Brood X (X is the Roman numeral for 10), emerges every 17 years, in DE, GA, IL, IN, KY, MD, MI, NC, NJ, NY, OH, PA, TN, VA, & WV. The last time Brood X emerged was in 2004, and it will emerge again in 2021.

Brood XIX (19) emerges every 13 years, in AL, AR, GA, IN, IL, KY, LA, MO, MS, NC, OK, SC, TN, VA. The last time Brood XIX emerged was 1998, and it will emerge next in 2011 (NEXT YEAR)!

When is the next Brood emerging in your area? Consult the Brood Chart.

I’ve only scraped the surface about the who, why, when, where and how of Broods. If you want to learn more I highly recommend Gene Kritsky’s book Periodical Cicadas: The Plague and the Puzzle. There are also online resources such as Cicadas @ UCONN (formerly, which has updated brood maps, and Cicada Central.

More cicada alphabet:

  • The Bagpipe Cicada, aka Lembeja paradoxa, is an Australian cicada known for its huge, bag-like abdomen. Here is a photo of the amazing Bagpipe Cicada. You can find this cicada in North-Eastern Australia.
  • The beak or rostrum of a cicada is the structure cicadas to pierce plants and drink the plant fluids:

  • Blue Moon cicadas exist in Australia and belong to the species Cyclochila australasiae. The interesting thing about Blue Moons is that they’re blue because they lack the yellow pigment necessary to make them green. When they’re green they’re called Green Grocers. Here is a gorgeous photo of a Blue Moon.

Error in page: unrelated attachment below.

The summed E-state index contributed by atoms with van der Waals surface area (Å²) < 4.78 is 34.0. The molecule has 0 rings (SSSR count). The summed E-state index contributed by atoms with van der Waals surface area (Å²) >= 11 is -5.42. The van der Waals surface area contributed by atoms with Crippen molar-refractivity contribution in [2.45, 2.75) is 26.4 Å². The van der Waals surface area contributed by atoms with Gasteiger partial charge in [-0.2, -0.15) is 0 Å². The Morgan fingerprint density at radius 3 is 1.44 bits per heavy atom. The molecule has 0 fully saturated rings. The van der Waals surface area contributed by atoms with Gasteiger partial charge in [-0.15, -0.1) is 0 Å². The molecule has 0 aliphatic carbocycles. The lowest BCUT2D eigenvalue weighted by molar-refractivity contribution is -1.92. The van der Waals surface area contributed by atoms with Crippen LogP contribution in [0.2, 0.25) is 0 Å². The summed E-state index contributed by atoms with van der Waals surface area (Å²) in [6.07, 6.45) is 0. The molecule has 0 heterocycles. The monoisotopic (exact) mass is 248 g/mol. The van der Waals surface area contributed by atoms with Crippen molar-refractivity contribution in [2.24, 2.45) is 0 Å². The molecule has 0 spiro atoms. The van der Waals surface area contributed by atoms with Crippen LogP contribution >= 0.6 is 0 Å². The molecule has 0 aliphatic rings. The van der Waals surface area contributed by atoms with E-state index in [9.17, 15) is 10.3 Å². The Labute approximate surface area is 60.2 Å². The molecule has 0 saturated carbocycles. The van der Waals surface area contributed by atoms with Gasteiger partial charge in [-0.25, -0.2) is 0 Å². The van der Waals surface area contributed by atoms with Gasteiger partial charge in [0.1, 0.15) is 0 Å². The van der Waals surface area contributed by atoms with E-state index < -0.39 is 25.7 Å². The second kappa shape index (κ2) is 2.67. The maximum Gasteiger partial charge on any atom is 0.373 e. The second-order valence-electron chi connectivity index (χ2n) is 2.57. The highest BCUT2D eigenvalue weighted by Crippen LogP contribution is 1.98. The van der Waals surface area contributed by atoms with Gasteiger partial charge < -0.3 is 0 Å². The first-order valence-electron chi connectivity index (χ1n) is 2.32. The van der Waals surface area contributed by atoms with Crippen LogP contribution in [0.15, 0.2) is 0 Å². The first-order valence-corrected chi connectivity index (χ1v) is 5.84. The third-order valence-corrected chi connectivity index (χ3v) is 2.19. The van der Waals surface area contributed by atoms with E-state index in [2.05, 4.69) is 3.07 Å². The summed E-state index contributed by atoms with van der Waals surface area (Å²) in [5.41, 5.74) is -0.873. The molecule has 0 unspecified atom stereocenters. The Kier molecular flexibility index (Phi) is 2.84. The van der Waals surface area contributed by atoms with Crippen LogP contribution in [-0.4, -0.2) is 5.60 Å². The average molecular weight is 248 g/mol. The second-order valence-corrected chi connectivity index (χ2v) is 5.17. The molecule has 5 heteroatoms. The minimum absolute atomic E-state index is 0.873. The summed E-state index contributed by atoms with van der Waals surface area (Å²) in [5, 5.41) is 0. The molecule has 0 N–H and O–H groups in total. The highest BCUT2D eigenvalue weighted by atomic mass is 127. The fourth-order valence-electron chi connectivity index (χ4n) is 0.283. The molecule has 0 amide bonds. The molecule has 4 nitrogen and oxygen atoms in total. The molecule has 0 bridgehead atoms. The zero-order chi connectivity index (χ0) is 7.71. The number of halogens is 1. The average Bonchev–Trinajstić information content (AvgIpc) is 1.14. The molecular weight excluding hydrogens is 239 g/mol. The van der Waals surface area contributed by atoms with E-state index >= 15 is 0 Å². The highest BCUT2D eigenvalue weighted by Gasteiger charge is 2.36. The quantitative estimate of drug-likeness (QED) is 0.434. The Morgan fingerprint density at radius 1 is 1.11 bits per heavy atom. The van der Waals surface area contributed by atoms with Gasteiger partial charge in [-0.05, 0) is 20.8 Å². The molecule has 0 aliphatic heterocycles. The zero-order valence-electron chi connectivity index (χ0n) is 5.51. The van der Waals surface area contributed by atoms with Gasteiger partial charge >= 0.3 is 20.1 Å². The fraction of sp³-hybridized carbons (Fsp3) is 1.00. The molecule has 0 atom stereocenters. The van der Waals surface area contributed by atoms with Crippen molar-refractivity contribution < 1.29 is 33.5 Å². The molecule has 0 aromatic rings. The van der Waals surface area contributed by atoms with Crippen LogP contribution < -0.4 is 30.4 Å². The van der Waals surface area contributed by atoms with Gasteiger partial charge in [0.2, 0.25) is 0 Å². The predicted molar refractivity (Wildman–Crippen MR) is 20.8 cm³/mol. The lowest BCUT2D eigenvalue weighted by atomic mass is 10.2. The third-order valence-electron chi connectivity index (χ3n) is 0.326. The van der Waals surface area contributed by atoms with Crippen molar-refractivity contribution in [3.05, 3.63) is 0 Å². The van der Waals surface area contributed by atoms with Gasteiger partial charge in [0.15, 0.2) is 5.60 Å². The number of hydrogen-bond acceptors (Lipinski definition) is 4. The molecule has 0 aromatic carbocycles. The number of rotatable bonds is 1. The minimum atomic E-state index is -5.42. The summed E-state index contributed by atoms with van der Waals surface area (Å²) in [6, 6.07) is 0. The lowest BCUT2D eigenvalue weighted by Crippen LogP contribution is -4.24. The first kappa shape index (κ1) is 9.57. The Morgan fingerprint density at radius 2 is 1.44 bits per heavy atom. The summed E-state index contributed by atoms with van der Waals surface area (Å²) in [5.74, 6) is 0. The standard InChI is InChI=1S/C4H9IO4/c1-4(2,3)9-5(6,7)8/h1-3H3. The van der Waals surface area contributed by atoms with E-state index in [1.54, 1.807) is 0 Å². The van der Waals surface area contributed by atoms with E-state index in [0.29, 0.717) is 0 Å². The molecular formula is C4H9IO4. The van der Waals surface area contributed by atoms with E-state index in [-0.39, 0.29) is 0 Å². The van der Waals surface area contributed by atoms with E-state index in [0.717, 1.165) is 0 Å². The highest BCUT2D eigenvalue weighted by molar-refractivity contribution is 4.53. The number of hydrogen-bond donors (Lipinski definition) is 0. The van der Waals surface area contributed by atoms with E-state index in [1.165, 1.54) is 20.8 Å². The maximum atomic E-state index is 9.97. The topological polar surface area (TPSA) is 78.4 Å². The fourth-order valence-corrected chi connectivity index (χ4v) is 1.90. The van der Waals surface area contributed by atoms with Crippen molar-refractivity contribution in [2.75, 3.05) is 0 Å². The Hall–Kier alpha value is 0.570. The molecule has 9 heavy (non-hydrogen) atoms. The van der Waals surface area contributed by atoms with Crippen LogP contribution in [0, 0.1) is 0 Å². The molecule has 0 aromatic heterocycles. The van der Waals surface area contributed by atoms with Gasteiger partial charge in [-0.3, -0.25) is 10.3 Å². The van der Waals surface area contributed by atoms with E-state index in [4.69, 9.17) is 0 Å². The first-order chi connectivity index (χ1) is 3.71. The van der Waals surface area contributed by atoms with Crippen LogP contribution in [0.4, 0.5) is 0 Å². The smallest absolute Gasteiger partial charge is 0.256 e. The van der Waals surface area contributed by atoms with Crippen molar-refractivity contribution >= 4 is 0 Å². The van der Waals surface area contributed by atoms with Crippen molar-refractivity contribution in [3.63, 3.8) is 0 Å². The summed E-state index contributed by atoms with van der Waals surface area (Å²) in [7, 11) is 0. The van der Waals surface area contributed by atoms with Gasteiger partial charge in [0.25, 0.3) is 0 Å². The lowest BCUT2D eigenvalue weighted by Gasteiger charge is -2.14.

• Cystosoma saundersii aka Bladder Cicada is a species of Australian cicada known for its large, green abdomen. See a photo of of a C. saundersii and behold its bladder-like belly.
  • Gerry Bunker is a cicada researcher and owner of the content-rich Massachusetts Cicadas website, and the Entomology – Cicadidae Yahoo! Group.
  • The Bush Cicada aka Tibicen dorsatus (formerly Tibicen dorsata) is an annual cicada that exists primarily in the Mid-West. Here’s a few Bush Cicada photos. This cicada is aka Giant Grassland Cicada and Golden Annual Cicada. Visit the Annual Cicadas of Arkansas site for more information.

July 12, 2010

Cicada Alphabet: A

Filed under: Cicada Alphabet — Dan @ 7:47 pm